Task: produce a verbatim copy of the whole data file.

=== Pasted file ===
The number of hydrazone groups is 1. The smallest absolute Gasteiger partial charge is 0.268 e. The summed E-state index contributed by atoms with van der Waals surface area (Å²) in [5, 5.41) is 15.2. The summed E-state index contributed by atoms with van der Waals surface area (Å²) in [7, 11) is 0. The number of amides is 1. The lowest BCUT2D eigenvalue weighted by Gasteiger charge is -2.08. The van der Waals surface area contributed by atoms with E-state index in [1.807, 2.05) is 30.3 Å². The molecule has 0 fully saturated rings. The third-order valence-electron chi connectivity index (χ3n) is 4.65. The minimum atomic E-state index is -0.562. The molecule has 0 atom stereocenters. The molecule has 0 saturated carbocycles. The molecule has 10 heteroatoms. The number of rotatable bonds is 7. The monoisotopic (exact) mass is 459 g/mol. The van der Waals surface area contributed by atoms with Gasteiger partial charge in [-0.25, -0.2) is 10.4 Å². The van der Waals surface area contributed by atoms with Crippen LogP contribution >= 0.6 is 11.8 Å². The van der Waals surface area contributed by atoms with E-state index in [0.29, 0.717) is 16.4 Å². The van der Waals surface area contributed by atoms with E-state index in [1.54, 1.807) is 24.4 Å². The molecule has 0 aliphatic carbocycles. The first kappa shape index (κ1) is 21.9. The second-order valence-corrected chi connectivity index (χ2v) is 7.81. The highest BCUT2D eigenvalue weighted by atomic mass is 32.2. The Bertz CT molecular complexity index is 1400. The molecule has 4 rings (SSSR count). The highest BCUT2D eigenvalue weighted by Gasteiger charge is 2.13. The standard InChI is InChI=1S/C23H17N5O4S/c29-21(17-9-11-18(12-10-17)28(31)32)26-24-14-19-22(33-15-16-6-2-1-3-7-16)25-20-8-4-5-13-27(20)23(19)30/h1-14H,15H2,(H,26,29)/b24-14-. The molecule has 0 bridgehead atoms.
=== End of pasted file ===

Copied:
The number of hydrazone groups is 1. The smallest absolute Gasteiger partial charge is 0.268 e. The summed E-state index contributed by atoms with van der Waals surface area (Å²) in [5, 5.41) is 15.2. The summed E-state index contributed by atoms with van der Waals surface area (Å²) in [7, 11) is 0. The number of amides is 1. The lowest BCUT2D eigenvalue weighted by Gasteiger charge is -2.08. The van der Waals surface area contributed by atoms with E-state index in [1.807, 2.05) is 30.3 Å². The molecule has 0 fully saturated rings. The third-order valence-electron chi connectivity index (χ3n) is 4.65. The minimum atomic E-state index is -0.562. The molecule has 0 atom stereocenters. The molecule has 0 saturated carbocycles. The molecule has 10 heteroatoms. The number of rotatable bonds is 7. The monoisotopic (exact) mass is 459 g/mol. The van der Waals surface area contributed by atoms with Gasteiger partial charge in [-0.25, -0.2) is 10.4 Å². The van der Waals surface area contributed by atoms with Crippen LogP contribution >= 0.6 is 11.8 Å². The van der Waals surface area contributed by atoms with E-state index in [0.29, 0.717) is 16.4 Å². The van der Waals surface area contributed by atoms with E-state index in [1.54, 1.807) is 24.4 Å². The molecule has 0 aliphatic carbocycles. The first kappa shape index (κ1) is 21.9. The second-order valence-corrected chi connectivity index (χ2v) is 7.81. The highest BCUT2D eigenvalue weighted by atomic mass is 32.2. The Bertz CT molecular complexity index is 1400. The molecule has 4 rings (SSSR count). The highest BCUT2D eigenvalue weighted by Gasteiger charge is 2.13. The standard InChI is InChI=1S/C23H17N5O4S/c29-21(17-9-11-18(12-10-17)28(31)32)26-24-14-19-22(33-15-16-6-2-1-3-7-16)25-20-8-4-5-13-27(20)23(19)30/h1-14H,15H2,(H,26,29)/b24-14-. The molecule has 0 bridgehead atoms.